National Living Wage
The Chancellor’s decision to introduce the National Living Wage (NLW) has significant implications and cannot be resolved without looking at how the social care sector is funded. The NLW will be £7.20 an hour in April 2016 for all workers aged over 25 (an increase of 10% excluding the October 2015 NMW increase) and this will rise by around 6% a year until 2020 when it will reach the Government’s target of over £9. (Estimated by the Office for Budget Responsibility as £9.35 by 2020).
Analysis by the Resolution Foundation found that paying the Living Wage in 2013 to the entire ‘frontline’ social care workforce would have required an extra £1.4 billion of public funding. Moreover, the Local Government Association and the Association of Directors of Adult Social Services estimate that by the end of the decade there will be a social care funding gap of £4.3bn, with this year seeing reductions in social care budgets of £500m.
The social care sector is labour intensive with around 60% of income allocated to labour costs and any inflationary increases in pay must be funded from the fees charged to those who use the services. The reality is that with several years of austerity and an ageing population placing increasing demands on services for older people, the effect has been for local authorities to reduce funding for social care with, at best, care fees staying the same or barely increasing year on year, and at worst, fees reducing. Therefore, the introduction of the NLW will escalate the crisis in the social care sector.
Without doubt, the higher pay the Living wage will bring will be welcomed by the lowest paid. In particular, the provision of care and support for older people, which is generally the lowest paying area of social care. However, every increase in the NLW will cause providers to be non-compliant and unless the sector receives appropriate funding to meet the higher wage-bill, the NLW will lead to a deterioration in service quality or availability. Given that the majority of care services are publicly funded, what happens in terms of low pay in the care sector is down to local and national government.
An unintended consequence of the NLW will be the adverse effect on recruitment and retention because the bottom end of the labour market will be compressed. Social care providers compete for with sectors, such as retail and hospitality, when recruiting. Arguably, those sectors may, if they choose, increase their prices and pass on costs to the customer/consumer in a way that social care providers who undertake services for local authorities may not.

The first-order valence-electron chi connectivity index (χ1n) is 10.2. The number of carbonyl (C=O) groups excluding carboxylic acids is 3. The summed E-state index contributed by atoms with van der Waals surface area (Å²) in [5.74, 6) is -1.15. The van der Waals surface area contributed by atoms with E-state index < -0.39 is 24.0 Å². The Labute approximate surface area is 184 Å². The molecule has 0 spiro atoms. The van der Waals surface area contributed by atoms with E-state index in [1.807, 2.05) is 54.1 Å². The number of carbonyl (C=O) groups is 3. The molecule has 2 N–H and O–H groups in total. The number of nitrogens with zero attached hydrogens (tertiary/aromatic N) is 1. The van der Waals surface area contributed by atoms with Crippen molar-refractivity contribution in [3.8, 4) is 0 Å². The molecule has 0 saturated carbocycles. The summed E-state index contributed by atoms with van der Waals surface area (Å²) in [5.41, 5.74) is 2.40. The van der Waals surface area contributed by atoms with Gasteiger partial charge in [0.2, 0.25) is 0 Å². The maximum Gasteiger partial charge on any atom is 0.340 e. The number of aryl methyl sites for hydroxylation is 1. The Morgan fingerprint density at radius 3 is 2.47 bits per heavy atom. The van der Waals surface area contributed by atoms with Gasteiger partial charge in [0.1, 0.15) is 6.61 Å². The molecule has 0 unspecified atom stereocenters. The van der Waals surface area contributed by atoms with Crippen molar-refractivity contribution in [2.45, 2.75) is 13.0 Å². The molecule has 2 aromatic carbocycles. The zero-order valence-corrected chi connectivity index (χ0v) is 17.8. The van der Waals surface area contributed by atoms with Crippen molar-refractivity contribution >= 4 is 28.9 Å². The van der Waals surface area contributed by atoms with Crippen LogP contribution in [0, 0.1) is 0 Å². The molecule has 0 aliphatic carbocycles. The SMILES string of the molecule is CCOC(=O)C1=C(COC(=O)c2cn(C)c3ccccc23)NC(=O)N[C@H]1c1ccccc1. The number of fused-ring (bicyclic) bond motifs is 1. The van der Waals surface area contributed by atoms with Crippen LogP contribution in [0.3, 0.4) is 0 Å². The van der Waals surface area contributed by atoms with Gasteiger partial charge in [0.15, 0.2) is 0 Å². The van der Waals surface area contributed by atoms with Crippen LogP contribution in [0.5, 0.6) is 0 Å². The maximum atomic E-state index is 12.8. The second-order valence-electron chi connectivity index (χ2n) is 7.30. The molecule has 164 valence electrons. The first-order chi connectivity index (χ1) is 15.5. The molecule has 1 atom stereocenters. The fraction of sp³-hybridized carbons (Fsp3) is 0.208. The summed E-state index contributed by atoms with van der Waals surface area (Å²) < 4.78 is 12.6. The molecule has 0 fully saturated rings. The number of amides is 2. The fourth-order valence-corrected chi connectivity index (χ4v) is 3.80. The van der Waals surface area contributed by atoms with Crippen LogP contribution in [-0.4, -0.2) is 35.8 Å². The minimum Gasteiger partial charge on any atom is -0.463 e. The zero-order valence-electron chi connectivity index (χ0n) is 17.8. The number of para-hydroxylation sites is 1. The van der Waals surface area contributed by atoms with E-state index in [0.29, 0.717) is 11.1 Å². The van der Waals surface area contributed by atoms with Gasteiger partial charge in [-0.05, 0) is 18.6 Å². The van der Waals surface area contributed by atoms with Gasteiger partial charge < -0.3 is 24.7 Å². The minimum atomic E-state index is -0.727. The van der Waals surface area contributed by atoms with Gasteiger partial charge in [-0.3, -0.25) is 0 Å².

The NLW will also erode pay differentials and those below management grades who are currently paid more to recognise their added responsibilities will see little or no reward for the accountability they have. This will be detrimental for career development, progression and job satisfaction.
Community Carers, who are primarily paid only for the contact time they have with service users, the increase in NWL in April will cause frequent breaches of the minimum wage and this is despite the great efforts that providers have been undertaken to increase the basic rate of pay significantly above the minimum wage to accommodate recompense for unpaid travel time.
Finally, it is likely that the NLW will contribute to economic inflation adding a further financial burden for providers.
The imperative is for the sector and local authority to engage and ensure that service provision remains viable and providers can attract and retain good staff that have the commitment, skills and knowledge to deliver high quality services. To meet the NLW, residential and community based care for older people will require additional funding.
For residential care an increase in funding of £30 per bed each week is necessary. Thereafter until 2020, an annual increase of £12 per bed each week will be required to meet the annual increase in NLW.
For community based care, supporting older people to live independently in their own homes, care packages will require an increase in funding of £1 an hour and 60p an hour until 2020.
Increases exclude annual cost of living increases to meet inflationary pressure on wages.
The government’s ambition on low pay will, for many sectors, require a relatively minor increase in labour costs. Retail and hospitality may well feel pressure, but above all it is social care that offers the greatest cause for concern, due to the existing low wages, reductions in funding, rising demand for services and limited prospects for productivity gains.
Unless the social care sector receives appropriate additional funding to meet the NLW in 2016 and each year to 2020, the local authority commissioned care and support for older people will diminish as providers experience financial deficits and the potential for insolvency, despite any efficiency gains that maybe achieved. Only by engaging with the sector, will Commissioners develop strategy to adequately fund social care, enabling providers to meet the NLW and sustain social care provision.